Persecution of Christians Overseas

Part of the debate – in the House of Commons at 2:54 pm on 18th July 2019.

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Photo of Andrew Selous Andrew Selous Conservative, South West Bedfordshire 2:54 pm, 18th July 2019

On 31 May 2014, The Times newspaper had an editorial headlined “Spectators at the Carnage”. This was a charge against western politicians—we in this Chamber and others throughout the western world—who have not taken this issue sufficiently seriously. I am very grateful to my Friends who have brought this debate to Parliament.

Like many others, I follow what Open Doors says. We know from its report that some 245 million Christians are at “high”, “very high” or “extreme” risk of persecution. That figure is rising—only a few years ago, there were 200 million, so the situation is getting worse. In China, over 1,000 Christians have been detained without trial or have been unfairly arrested and hundreds of thousands of Uyghur Muslims are being interred or the families are being separated. In Nigeria, 3,731 Christians were killed for their faith. The situation in China is getting worse: on the Open Doors world watch list, it has risen from 43rd to 27th place—a significant deterioration. For the first time, India has entered the top 10 countries of most concern.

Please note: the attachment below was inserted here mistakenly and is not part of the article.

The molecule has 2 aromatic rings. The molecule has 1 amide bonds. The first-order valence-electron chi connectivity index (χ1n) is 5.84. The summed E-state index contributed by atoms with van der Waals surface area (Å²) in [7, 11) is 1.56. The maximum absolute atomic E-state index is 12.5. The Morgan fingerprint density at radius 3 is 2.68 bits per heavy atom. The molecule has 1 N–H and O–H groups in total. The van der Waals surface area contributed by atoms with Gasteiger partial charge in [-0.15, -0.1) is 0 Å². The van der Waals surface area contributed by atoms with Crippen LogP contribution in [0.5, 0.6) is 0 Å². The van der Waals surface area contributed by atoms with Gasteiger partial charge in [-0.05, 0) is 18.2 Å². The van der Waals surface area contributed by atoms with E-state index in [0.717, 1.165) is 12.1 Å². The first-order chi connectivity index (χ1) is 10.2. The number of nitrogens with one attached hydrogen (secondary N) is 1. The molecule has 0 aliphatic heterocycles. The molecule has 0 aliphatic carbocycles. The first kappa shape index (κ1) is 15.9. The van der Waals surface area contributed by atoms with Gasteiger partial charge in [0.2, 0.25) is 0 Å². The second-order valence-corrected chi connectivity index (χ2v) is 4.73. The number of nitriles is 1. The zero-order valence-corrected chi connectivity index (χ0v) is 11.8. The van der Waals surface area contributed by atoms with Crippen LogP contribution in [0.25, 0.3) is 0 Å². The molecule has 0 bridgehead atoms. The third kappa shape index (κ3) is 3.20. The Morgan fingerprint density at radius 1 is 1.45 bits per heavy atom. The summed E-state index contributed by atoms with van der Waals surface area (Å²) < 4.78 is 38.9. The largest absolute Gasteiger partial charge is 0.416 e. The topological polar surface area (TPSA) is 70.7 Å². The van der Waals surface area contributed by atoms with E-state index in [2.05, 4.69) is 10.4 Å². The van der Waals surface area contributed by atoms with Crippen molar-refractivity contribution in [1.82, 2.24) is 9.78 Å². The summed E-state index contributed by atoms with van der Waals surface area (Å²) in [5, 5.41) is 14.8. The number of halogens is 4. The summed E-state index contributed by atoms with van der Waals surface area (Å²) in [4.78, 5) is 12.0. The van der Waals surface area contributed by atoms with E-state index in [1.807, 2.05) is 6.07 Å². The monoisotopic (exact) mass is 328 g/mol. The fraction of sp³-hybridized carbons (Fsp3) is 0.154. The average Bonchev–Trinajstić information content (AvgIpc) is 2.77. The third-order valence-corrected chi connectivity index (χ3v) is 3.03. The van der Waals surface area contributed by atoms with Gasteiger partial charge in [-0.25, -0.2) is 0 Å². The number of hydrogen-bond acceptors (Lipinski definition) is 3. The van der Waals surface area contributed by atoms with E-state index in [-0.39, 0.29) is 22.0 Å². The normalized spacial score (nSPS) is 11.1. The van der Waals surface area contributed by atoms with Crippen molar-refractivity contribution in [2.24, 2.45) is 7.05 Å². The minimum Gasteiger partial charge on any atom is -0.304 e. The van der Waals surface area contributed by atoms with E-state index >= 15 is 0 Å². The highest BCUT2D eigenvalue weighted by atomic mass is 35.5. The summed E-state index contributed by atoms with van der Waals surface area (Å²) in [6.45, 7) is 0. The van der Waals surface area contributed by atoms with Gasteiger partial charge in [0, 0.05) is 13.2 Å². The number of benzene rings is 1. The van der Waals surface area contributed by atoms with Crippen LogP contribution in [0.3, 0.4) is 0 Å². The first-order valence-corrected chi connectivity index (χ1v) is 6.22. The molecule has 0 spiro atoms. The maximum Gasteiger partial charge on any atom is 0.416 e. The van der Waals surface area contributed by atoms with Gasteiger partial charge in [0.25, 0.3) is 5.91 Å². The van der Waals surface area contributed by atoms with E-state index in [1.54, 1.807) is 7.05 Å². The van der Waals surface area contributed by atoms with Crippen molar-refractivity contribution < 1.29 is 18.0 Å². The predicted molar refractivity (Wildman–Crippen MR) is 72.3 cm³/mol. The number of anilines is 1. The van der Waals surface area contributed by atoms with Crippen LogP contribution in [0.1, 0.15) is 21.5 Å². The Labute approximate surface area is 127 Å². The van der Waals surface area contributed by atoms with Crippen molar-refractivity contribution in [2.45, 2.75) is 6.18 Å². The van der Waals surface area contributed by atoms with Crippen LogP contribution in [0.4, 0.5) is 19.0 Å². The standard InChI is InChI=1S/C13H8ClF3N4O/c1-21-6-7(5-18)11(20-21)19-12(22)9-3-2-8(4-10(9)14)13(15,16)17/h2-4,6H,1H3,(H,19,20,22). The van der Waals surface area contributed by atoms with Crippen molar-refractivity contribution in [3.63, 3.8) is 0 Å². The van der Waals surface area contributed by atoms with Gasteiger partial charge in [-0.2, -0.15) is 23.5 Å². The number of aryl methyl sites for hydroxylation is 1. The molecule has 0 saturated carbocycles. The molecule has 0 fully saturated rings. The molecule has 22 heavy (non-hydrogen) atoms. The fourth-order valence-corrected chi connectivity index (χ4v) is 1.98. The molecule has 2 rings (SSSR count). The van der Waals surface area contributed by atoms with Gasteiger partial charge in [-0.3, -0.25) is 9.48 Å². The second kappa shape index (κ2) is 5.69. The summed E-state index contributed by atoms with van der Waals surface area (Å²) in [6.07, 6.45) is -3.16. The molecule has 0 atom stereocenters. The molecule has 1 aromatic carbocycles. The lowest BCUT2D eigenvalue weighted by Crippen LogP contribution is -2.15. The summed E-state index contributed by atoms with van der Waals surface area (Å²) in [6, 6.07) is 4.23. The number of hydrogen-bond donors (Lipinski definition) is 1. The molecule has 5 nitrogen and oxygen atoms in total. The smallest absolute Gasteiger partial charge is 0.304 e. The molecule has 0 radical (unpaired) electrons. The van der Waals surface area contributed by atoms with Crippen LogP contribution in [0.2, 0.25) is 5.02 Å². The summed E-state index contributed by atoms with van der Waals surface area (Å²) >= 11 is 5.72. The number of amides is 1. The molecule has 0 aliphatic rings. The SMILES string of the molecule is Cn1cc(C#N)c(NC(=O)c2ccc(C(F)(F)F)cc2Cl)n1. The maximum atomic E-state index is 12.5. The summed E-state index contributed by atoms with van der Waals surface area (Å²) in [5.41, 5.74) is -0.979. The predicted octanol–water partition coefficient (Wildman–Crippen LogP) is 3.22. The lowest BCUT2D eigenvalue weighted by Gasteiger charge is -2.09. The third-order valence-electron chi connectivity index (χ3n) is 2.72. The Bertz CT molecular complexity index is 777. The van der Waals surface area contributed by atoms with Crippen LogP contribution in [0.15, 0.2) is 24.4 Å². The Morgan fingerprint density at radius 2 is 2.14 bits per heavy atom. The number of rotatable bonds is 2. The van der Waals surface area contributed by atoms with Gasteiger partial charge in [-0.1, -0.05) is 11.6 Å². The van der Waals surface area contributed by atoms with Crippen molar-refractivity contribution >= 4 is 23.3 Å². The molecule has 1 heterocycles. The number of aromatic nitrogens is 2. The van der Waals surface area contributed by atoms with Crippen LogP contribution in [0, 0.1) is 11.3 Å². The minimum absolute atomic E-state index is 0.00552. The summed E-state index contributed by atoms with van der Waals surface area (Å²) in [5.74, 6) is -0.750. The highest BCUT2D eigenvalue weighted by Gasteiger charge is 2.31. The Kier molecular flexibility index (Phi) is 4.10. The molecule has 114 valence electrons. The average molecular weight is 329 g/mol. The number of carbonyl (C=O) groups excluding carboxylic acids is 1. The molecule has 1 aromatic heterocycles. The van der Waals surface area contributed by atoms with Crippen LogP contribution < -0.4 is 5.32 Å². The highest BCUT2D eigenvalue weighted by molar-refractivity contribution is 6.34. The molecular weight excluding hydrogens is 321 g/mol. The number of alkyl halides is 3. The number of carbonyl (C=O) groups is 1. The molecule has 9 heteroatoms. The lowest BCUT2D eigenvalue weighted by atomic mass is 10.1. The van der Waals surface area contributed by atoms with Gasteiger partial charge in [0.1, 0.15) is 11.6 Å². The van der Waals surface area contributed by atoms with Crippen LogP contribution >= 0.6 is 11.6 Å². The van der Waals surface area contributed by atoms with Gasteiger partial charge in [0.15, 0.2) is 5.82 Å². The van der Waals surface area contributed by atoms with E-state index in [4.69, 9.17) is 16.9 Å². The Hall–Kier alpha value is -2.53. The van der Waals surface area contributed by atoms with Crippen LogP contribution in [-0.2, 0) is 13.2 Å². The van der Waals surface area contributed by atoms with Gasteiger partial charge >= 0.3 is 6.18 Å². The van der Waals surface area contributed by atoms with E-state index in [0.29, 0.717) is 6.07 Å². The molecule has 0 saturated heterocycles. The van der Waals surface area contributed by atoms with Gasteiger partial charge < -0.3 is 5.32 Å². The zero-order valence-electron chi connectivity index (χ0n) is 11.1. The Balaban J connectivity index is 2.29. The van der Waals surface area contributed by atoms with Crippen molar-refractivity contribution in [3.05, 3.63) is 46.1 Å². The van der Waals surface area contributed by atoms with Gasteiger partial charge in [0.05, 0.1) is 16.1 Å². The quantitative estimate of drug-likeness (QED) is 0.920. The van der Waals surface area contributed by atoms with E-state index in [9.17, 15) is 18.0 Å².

The figures for deaths and for churches destroyed around the world are really serious. In 2016, there were over 4,000 deaths in Nigeria, with 198 churches destroyed. In the Central African Republic, 1,269 Christians were killed and 131 churches were destroyed. In Chad, 750 Christians were killed and 10 churches were destroyed. In the Democratic Republic of the Congo, 467 Christians were killed and 13 churches were destroyed. In Kenya, 225 Christians lost their lives, and in Cameroon 114 Christians were killed, with 10 churches destroyed. This is happening on a very large scale. William Wilberforce said to this House in 1791 that

“you may choose to look the other way but you can never…say that you did not know”.

That is as relevant now as it was then.